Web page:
Coastal green belt planting and livelihood improvement

Greenbelt at Panama

Greenbelt at Panama, Sri Lanka © KEkaratne , 2009


This project had three objectives:

  • to reforest the shoreline with the help of local communities;
  • to protect the reforested shore with community participation; and
  • to increase the incomes of women in the community.


The 2004 Indian Ocean tsunami destroyed the coastal green belt of Panama, a village in the south-eastern coastal district of Ampara. It also damaged the local fishing economy – for families which traditionally depend on men to bring in an income from fishing this caused severe hardship and deprivation. This project sought to tackle both problems by introducing a programme of participatory coastal planting, and by giving women a means to earn extra income to supplement family earnings, thereby empowering them economically.

Target beneficiaries

Residents of Panama, in particular selected women beneficiaries.


  • Creation of a 1,200 m² coastal green belt plantation.
  • Construction of a well for watering the plantation.
  • Delivery of two awareness programmes on coastal conservation.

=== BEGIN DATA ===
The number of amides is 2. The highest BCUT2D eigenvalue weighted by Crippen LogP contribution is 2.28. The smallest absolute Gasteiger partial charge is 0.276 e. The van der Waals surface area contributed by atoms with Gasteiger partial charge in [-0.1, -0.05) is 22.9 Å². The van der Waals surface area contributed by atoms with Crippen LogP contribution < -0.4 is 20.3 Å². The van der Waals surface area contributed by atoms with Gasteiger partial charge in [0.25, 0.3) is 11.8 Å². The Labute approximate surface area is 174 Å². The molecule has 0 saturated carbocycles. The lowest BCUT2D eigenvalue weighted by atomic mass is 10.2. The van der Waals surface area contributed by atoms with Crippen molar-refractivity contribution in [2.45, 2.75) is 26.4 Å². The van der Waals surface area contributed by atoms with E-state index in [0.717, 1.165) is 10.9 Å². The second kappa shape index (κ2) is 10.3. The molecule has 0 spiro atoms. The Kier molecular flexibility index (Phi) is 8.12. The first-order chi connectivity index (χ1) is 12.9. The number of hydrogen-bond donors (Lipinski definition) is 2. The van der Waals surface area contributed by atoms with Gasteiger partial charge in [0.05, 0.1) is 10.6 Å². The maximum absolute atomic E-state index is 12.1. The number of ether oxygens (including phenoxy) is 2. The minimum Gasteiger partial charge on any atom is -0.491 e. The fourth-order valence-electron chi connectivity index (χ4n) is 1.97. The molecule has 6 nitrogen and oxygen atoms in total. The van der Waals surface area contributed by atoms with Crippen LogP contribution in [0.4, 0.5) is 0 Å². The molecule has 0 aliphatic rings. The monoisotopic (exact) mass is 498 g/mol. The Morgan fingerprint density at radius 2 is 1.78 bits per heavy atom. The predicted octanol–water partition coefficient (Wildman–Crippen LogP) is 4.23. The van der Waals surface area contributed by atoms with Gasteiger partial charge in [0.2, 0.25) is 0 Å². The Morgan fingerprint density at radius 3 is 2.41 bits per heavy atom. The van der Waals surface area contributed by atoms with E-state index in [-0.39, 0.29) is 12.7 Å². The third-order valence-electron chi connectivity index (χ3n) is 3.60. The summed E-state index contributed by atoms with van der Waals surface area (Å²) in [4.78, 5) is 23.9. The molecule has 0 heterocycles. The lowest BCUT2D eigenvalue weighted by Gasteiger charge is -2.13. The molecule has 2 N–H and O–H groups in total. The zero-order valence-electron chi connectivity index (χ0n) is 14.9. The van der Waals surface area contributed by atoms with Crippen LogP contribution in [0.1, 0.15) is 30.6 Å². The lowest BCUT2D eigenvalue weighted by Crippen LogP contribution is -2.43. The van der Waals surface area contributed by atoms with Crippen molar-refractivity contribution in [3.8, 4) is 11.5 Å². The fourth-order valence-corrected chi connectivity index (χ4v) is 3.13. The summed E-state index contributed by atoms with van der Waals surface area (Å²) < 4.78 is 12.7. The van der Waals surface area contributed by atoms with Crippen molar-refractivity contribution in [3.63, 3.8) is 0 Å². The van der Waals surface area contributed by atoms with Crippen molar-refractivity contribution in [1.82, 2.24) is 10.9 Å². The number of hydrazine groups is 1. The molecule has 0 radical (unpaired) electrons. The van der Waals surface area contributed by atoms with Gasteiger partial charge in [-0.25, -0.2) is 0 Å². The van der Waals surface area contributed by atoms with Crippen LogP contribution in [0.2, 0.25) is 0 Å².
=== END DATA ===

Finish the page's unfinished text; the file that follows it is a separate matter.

• Establishment of a coastal conservation society.
  • Preparation of a coastal conservation activity plan with community participation.
  • Provision of support to twelve women to start self-employment in seaweed farming.

Accomplishments and challenges

The rehabilitation of the coastal green belt prevented erosion by sea and wind, thus helping to reduce environmental degradation. The community increased its awareness of environmental issues, and twelve women empowered economically through job creation started earning a supplementary income to improve the living standards of their families.


The project was hindered by a lack of support from government agencies, and by an initial lack of awareness of environmental issues in the community that was eventually overcome by awareness programmes.

Contributions to cross-cutting themes

Gender equality

In a major change to their economic and social status, twelve women are now successfully self-employed.

Lessons Learned

The project worked best when responsibility for implementation was handed over to the community. Also, instead of using concrete posts and barbed wire to fence off the planted areas (costly and prone to rusting), the project built fences with wooden poles and Gliricidia sticks. These are more cost-effective both to set up and to maintain.
Assigning two women to look after each block of plantation proved a successful method of ensuring plants were tended because of the healthy competition it generated.
Lastly seaweed farming has proved to have strong potential as an alternative source of family income.

Project Facts



Panama, Sri Lanka



1st Jan 2009 to 31st Dec 2009

MFF Grant Amount


Implementing Partner

National Ethnic Unity Foundation (NEUF)
Police Quarters Road,
Ampara, Sri Lanka
Tel: +94 63 2223425

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